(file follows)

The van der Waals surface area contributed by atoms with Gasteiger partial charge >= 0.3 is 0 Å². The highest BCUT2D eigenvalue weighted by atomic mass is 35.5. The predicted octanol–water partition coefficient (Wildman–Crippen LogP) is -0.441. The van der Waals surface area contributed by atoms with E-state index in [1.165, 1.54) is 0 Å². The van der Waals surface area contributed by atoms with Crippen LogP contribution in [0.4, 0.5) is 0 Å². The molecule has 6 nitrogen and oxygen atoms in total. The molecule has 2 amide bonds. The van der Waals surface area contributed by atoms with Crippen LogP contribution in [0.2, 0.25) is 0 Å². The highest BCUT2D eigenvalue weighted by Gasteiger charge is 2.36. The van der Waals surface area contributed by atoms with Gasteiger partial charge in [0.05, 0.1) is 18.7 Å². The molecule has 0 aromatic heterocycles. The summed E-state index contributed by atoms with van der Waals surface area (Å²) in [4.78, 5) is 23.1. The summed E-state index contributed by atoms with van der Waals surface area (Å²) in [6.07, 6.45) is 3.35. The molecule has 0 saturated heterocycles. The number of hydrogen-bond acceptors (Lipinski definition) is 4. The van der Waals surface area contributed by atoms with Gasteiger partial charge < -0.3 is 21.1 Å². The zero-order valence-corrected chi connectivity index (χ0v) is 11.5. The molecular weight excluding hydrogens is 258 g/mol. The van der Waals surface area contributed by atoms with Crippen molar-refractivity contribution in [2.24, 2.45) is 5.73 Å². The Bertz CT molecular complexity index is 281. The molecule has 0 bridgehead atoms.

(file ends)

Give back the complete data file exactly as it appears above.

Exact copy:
The van der Waals surface area contributed by atoms with Gasteiger partial charge >= 0.3 is 0 Å². The highest BCUT2D eigenvalue weighted by atomic mass is 35.5. The predicted octanol–water partition coefficient (Wildman–Crippen LogP) is -0.441. The van der Waals surface area contributed by atoms with E-state index in [1.165, 1.54) is 0 Å². The van der Waals surface area contributed by atoms with Crippen LogP contribution in [0.4, 0.5) is 0 Å². The molecule has 6 nitrogen and oxygen atoms in total. The molecule has 2 amide bonds. The van der Waals surface area contributed by atoms with Crippen LogP contribution in [0.2, 0.25) is 0 Å². The highest BCUT2D eigenvalue weighted by Gasteiger charge is 2.36. The van der Waals surface area contributed by atoms with Gasteiger partial charge in [0.05, 0.1) is 18.7 Å². The molecule has 0 aromatic heterocycles. The summed E-state index contributed by atoms with van der Waals surface area (Å²) in [4.78, 5) is 23.1. The summed E-state index contributed by atoms with van der Waals surface area (Å²) in [6.07, 6.45) is 3.35. The molecule has 0 saturated heterocycles. The number of hydrogen-bond acceptors (Lipinski definition) is 4. The van der Waals surface area contributed by atoms with Gasteiger partial charge < -0.3 is 21.1 Å². The zero-order valence-corrected chi connectivity index (χ0v) is 11.5. The molecular weight excluding hydrogens is 258 g/mol. The van der Waals surface area contributed by atoms with Crippen molar-refractivity contribution in [2.24, 2.45) is 5.73 Å². The Bertz CT molecular complexity index is 281. The molecule has 0 bridgehead atoms.